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The Kosmo-Clack is a high-specification stereo camera for 4.5×10.7 cm (1¾×4¼ inch) plates or film packs, made in about 1914 by Rietzschel.[1] It is metal-bodied, with black leather covering. It has a pair of Rietzschel's own 65 mm lenses: these could be the Linear in f/4.5, f/5.5 or f/6.3, the f/6.3 Apotar or the f/6.8 Sextar.[2] They are mounted in a Stereo-Compur shutter (a Compound shutter in older examples), giving speeds from 1 to 1/250 second, plus 'B' and 'T'.

The lens board can be slid sideways, positioning one lens centrally for panoramic photography instead of stereo; the septum dividing the camera inside folds away automatically when this is done.[3] The lens board also allows a modest degree of front rise.

The camera has a double-extension bellows for focusing. This allows the camera to focus to 0.5 metres with the lenses in their normal state. The article at Early Photography states that bellows focusing is an unusual feature in a stereo camera.[4] With symmetrical combinable lenses like the Linear, the front half of each lens can also be removed, to use the rear group alone, giving a longer focal length, and the bellows extension allows this arrangement to be used. There is an infinity-focus mark for the lenses in this state on the focus scale.[4] The brochure at Welt der Stereoskopie also gives a price for an auxiliary lens to increase the focal length. Finally, the bellows would also allow the fitting of a purpose-designed long-focus lens; the brochure shows the camera with a Telinear fitted for panoramic photography.[2]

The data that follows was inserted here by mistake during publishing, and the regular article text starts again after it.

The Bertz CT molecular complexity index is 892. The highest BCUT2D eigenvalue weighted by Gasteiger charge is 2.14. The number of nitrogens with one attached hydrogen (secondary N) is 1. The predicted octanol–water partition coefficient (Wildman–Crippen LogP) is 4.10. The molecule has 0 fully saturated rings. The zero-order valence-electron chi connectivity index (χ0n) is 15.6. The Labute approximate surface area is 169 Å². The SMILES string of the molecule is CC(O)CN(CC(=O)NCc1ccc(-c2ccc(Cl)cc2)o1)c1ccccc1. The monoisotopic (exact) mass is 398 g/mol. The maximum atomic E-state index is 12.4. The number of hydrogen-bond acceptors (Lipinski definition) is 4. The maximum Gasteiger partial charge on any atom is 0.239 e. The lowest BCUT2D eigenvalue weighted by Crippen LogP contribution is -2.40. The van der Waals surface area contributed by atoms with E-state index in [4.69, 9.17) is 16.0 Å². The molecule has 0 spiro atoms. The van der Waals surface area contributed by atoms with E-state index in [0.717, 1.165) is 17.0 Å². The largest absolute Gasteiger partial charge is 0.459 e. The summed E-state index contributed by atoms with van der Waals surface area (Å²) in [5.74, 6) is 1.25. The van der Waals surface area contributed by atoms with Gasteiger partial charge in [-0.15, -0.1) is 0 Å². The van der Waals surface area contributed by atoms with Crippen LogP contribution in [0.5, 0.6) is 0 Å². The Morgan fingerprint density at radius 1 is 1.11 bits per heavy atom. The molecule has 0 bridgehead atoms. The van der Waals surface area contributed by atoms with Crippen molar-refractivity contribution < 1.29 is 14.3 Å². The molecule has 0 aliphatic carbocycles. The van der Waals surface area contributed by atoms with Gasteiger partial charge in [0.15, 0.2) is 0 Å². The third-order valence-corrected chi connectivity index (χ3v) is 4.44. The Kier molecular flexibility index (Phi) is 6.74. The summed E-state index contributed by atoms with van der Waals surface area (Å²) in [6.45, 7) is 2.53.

The camera body is also used as a stereo viewer, by mounting a pair of eyepiece lenses in place of the lens board.[3]

Different examples have either a folding brilliant finder or a folding Newton-type viewfinder, with cross-hairs (Early Photography suggests this is provided on cameras made earlier[4]; however the brochure shows them as as alternative options[2]). There are tripod bushes on the base and on one end of the camera, and spirit levels for horizontal and vertical orientation.


  1. McKeown, James M. and Joan C. McKeown's Price Guide to Antique and Classic Cameras, 12th Edition, 2005-2006. USA, Centennial Photo Service, 2004. ISBN 0-931838-40-1 (hardcover). ISBN 0-931838-41-X (softcover). p826.
  2. 2.0 2.1 2.2 1916 Brochure for the Kosmo-Clack (and also the Universal Heli-Clack) at Welt der Stereoskopie.
  3. 3.0 3.1 The presentation on the Kosmo-Clack at Welt der Stereoskopie shows this and other features in an excellent set of photographs of the camera, film pack holder, plate magazine and stereo viewer eyepiece.
  4. 4.0 4.1 4.2 Kosmo-Clack with Linear lenses and brilliant finder, at Early Photography.